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India’s great modernists and path-breaking contemporary artists will be on view at the oldest and largest international art biennale in the world

‘Foreigners Everywhere’, proclaims the title of the 60th La Biennale di Venezia, curated for the first time by a curator from South America, Adriano Pedrosa. “Wherever you go and wherever you are you will always encounter foreigners— they/we are everywhere,” Pedrosa explains… and “no matter where you find yourself, you are always truly, and deep down inside, a foreigner.” Guided by this principle, the Biennale will highlight artists never shown before on this global stage, including queer, outside, folk and indigenous artists, specially from the Global South. What counts as art, what does an artist look like, where do they come from — the periphery and the margin now become the centre. Alongside art from other often overlooked regions of the world, visitors to the 60th edition of the oldest and largest art biennale will have the opportunity to discover some of South Asia’s rich art history and dynamic contemporary practices. 

Here we take you through the unmissable artists, art collectives and creative collaborations from India on view at Venice during the Biennale.

1. Journey into India’s rich art history: From past to present

S.H. Raza. Nidhi, 1988. Courtesy of Dhoomimal Art Gallery.S.H. Raza is known for his pioneering work in Indian abstraction. S.H. Raza. Nidhi, 1988, Courtesy of Dhoomimal Art Gallery.

The future is shaped by the past! The ‘Historical Nucleus’ section of the main exhibition of La Biennale di Venezia will be dedicated to unearthing the comparatively unknown modernist movements arising in twentieth-century Latin America, Asia, Africa, and the Middle East. Here among artists such as Etel Adnan, Joaquín Torres-García and Selwyn Wilson, find gems of India’s rich history of modernism. The section will include examples from the monumental female portraits of Amrita Sher-gil alongside the often overlooked ones by B. Prabha, textile tapestries of the pioneering weaver Monika Correa, surreal narrative paintings of Baroda School’s Bhupen Khakhar, the Bengal School master Jamini Roy, the iconoclastic Bombay progressive F.N. Souza, and abstract works by Ram Kumar and S.H. Raza included in a room of 37 abstractionists from around the world.

The Biennale’s landmark edition is also set to spotlight India’s pioneering art collective, Aravani Art Project, bringing their bright, bold, and colourful mural work to the contemporary section of the Biennale.

2. Enter into a Cosmic Garden 

Top: Madhvi Parekh, Karishma Swali & Chanakya School of Craft, Father & Son, 2023, Paper mache, organic jute, linen and cotton thread, 55 X 18 X 76 cm , Photo by Adner Fernandes and Courtesy of the Chanakya Foundation; Bottom: Madhvi Parekh, Karishma Swali & Chanakya School of Craft, Devi & Asura, 2023, Organic jute, cotton, linen and raw silk thread on cotton textile, 286 x 340 cm, Photo by Ryan Martis and Courtesy of the Chanakya Foundation.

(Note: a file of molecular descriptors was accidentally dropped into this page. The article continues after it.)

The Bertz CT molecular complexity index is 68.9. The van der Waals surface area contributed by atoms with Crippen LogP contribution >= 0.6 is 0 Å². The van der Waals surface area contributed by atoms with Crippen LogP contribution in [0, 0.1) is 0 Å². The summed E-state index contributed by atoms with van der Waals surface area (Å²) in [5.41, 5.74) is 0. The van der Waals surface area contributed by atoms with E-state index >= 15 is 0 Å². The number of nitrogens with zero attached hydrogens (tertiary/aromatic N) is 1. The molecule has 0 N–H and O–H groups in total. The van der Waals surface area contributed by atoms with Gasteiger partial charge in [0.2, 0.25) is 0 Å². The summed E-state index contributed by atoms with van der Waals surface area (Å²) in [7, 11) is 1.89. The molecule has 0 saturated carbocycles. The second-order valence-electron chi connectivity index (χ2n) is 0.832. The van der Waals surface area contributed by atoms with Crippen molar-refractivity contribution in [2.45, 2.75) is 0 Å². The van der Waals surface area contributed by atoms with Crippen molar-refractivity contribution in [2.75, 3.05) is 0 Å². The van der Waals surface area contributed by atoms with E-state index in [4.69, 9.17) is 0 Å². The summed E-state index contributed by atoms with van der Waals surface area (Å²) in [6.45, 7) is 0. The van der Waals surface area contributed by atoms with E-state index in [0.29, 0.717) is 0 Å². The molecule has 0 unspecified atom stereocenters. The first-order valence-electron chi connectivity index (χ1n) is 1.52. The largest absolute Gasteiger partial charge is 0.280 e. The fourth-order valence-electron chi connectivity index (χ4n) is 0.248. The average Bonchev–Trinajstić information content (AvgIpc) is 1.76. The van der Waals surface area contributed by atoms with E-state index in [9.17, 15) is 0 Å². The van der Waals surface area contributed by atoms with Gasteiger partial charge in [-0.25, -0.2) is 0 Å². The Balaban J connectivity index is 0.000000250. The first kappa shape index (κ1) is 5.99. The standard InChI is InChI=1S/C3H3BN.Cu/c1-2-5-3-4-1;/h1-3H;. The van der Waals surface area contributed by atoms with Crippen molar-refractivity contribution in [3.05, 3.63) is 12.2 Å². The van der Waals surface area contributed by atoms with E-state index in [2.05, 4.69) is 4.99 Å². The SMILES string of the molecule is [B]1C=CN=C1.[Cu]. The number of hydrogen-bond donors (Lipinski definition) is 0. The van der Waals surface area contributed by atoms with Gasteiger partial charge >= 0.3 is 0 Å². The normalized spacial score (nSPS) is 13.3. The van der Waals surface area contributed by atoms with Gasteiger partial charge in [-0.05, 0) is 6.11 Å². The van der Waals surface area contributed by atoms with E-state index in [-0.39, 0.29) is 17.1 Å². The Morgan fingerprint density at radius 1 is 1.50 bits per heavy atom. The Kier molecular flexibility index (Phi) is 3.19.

Before exploring more of the Biennale’s offerings, head to the Salone Verde – Art & Social Club, to explore Cosmic Garden, an official collateral exhibition of the Biennale, curated by Maria Alicata and Paola Ugolini. The show brings together a stunning range of works by some of India’s pioneering senior contemporary artists, Madhvi Parekh and Manu Parekh, along with collaborative works made with the master textile artists of the Chanakya School of Craft and its Creative Director Karishma Swali. Paintings by the artists hang alongside new collectively-created sculptural and textile works, in a show that challenges the hierarchy between art and craft, and highlights the history of creative collaborations between makers of all kinds in the history of art, specially in South Asia. What emerges is a moving reflection on the spiritual and mythic power of creativity, expressed through the minds and hands of all the artists involved.

3. Deep dive into the archive of India’s most famous artist

Top: Maqbool Fida Husain walking the lane at Nizamuddin Dargah, New Delhi, 1995, image courtesy: Parthiv Shah and KNMA; Bottom: M.F. Husain, Karbala, 1990. Oil crayon on paper, 82 x 130 in, Courtesy of the Kiran Nadar Museum of Art.

To wrap up your trip through India’s creative excellence at Venice, pay homage to perhaps the country’s most famous artist, M.F. Husain in a show at the Magazzini del Sale in Dorsoduro, presented by the Kiran Nadar Museum of Art (KNMA). Titled The Rooted Nomad, the exhibition will examine Husain’s life and work and illuminate his range of international influences, references and significance to arrive at a syncretic language in his art. Curated by KNMA Director and Chief Curator Roobina Karode, the exhibition celebrates his versatility as an artist, thinker and writer, juxtaposing his wooden toys, paintings, photographs, letters, snippets from his films, collages, letters and poetry that shaped his vision of India as a richly layered ‘cultural mosaic’.

The 60th La Biennale di Venezia and all events mentioned above take place in Venice, Italy from 20 April to 24 November 2024.